Renault’s decision in 1999 to buy Dacia and turn it into an affordable brand offering reliable cars has turned out to be a stroke of genius as the Romanian automaker is enjoying great success. Even though from a technological perspective cars such as the Sandero / Sandero Stepway are seriously outdated as some of the supermini’s bones date back to the Renault Clio II launched back in 1998, most buyers don’t care about that. There are lots of people out there only interested in getting from point A to point B while staying on a strict budget, and Dacia deliveries just that.
The new Sandero coming next year will represent a major improvement compared to the current subcompact hatchback since it will literally be an all-new vehicle. Riding on a low-cost version of the Clio V’s CMF-B platform, James May’s favorite car was spotted a couple of months ago all covered up in camouflage. Our rendering attempts to digitally remove the disguise and imagine what will likely be a more upscale design of the city runabout.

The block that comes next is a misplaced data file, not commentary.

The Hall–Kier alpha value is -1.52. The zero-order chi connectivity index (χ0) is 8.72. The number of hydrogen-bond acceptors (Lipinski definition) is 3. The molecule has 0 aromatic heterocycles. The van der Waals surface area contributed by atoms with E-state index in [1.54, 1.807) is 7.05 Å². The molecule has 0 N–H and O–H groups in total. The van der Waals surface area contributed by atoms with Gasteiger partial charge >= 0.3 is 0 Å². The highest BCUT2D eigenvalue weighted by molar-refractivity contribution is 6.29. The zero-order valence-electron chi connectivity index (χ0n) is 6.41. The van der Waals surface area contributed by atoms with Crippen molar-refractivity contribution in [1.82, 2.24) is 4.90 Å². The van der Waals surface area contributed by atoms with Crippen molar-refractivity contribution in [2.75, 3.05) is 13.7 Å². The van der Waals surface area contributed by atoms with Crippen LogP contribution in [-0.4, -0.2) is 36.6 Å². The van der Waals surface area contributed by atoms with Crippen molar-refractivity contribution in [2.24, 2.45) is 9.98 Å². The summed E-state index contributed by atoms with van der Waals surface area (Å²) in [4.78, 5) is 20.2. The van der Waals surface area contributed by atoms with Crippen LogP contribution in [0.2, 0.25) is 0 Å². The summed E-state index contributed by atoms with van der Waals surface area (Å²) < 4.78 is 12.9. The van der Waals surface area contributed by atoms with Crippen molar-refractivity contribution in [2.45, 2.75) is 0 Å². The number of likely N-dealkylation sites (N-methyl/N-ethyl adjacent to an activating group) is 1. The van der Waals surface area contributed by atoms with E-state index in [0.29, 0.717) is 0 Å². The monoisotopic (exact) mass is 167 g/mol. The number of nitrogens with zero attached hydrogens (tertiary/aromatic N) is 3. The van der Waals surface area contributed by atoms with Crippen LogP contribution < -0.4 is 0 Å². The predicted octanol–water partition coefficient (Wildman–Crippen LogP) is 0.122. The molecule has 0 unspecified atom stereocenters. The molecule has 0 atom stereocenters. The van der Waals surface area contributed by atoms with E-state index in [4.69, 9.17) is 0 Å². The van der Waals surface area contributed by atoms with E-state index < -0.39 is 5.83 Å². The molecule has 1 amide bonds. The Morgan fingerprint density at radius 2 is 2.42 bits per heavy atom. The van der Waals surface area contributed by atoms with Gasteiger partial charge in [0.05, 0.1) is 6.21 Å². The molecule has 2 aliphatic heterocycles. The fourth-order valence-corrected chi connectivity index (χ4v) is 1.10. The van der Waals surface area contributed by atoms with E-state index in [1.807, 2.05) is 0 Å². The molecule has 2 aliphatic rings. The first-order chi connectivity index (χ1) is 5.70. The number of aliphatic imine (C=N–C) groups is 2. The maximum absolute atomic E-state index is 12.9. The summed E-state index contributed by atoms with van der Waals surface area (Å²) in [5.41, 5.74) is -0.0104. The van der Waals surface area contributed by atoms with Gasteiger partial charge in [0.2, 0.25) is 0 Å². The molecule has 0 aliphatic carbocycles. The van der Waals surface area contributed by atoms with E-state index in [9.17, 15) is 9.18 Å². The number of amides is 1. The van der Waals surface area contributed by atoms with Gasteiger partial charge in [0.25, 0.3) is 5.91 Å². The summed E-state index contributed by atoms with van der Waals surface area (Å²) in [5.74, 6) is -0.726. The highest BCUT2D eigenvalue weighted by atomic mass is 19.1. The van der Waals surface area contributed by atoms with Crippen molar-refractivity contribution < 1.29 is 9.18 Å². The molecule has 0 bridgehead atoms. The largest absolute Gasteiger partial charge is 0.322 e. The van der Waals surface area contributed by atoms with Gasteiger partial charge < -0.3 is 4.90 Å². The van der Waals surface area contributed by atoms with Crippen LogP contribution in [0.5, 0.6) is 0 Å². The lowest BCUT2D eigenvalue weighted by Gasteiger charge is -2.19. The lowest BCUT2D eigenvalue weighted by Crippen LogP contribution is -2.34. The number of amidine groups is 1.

Gallery: 2020 Dacia Sandero rendering
While it won’t look as nice as the Clio, nor will it have its sophisticated interior design and refinement, the Sandero should still bring much-needed upgrades over the outgoing model. Engine options are likely going to mirror those of its fancier Renault counterpart, although we have a feeling the turbocharged 1.33-liter mill with its seven-speed dual-clutch automatic transmission won’t make the cut since there’s a risk it could cannibalize sales of the top-spec Clio.
That said, a more potent Sandero could be in the works if we were to rely on a recent report published by French magazine L’Argus. They’re saying the crossover-inspired Stepway variant will be offered with a hybrid powertrain good for about 140 horsepower courtesy of Renault’s E-Tech setup with a naturally aspirated 1.6-liter unit, an electric motor, and a 1.2-kWh lithium-ion battery pack.
It is believed Dacia will unveil both the Logan sedan and Sandero hatchback early October 2020 at the Paris Motor Show, although we’re hoping an online debut will take place a few weeks sooner. With low pricing being vital to the success of all cars built at the factory in Pitesti, reports suggest they won’t increase more than 200-300 euros compared to the current model.